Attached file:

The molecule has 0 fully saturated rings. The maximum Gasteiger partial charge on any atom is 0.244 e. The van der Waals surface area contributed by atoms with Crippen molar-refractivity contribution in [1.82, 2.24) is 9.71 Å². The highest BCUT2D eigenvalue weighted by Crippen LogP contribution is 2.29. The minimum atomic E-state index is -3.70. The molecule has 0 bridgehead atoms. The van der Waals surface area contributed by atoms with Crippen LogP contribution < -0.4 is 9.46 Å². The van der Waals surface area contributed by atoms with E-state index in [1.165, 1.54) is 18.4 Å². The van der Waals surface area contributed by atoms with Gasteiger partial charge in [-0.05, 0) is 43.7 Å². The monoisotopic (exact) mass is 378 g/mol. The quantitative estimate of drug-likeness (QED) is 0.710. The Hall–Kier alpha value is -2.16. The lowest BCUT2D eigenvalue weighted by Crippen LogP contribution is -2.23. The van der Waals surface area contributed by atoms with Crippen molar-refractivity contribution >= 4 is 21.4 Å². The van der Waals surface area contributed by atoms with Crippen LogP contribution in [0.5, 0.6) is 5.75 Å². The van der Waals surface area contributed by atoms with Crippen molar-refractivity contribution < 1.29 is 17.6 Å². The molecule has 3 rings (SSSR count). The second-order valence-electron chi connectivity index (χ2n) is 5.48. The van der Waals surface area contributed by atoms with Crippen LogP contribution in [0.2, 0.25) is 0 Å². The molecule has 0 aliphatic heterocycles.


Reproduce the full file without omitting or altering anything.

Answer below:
The molecule has 0 fully saturated rings. The maximum Gasteiger partial charge on any atom is 0.244 e. The van der Waals surface area contributed by atoms with Crippen molar-refractivity contribution in [1.82, 2.24) is 9.71 Å². The highest BCUT2D eigenvalue weighted by Crippen LogP contribution is 2.29. The minimum atomic E-state index is -3.70. The molecule has 0 bridgehead atoms. The van der Waals surface area contributed by atoms with Crippen LogP contribution < -0.4 is 9.46 Å². The van der Waals surface area contributed by atoms with E-state index in [1.165, 1.54) is 18.4 Å². The van der Waals surface area contributed by atoms with Gasteiger partial charge in [-0.05, 0) is 43.7 Å². The monoisotopic (exact) mass is 378 g/mol. The quantitative estimate of drug-likeness (QED) is 0.710. The Hall–Kier alpha value is -2.16. The lowest BCUT2D eigenvalue weighted by Crippen LogP contribution is -2.23. The van der Waals surface area contributed by atoms with Crippen molar-refractivity contribution >= 4 is 21.4 Å². The van der Waals surface area contributed by atoms with Crippen LogP contribution in [0.5, 0.6) is 5.75 Å². The van der Waals surface area contributed by atoms with Crippen molar-refractivity contribution < 1.29 is 17.6 Å². The molecule has 3 rings (SSSR count). The second-order valence-electron chi connectivity index (χ2n) is 5.48. The van der Waals surface area contributed by atoms with Crippen LogP contribution in [0.2, 0.25) is 0 Å². The molecule has 0 aliphatic heterocycles.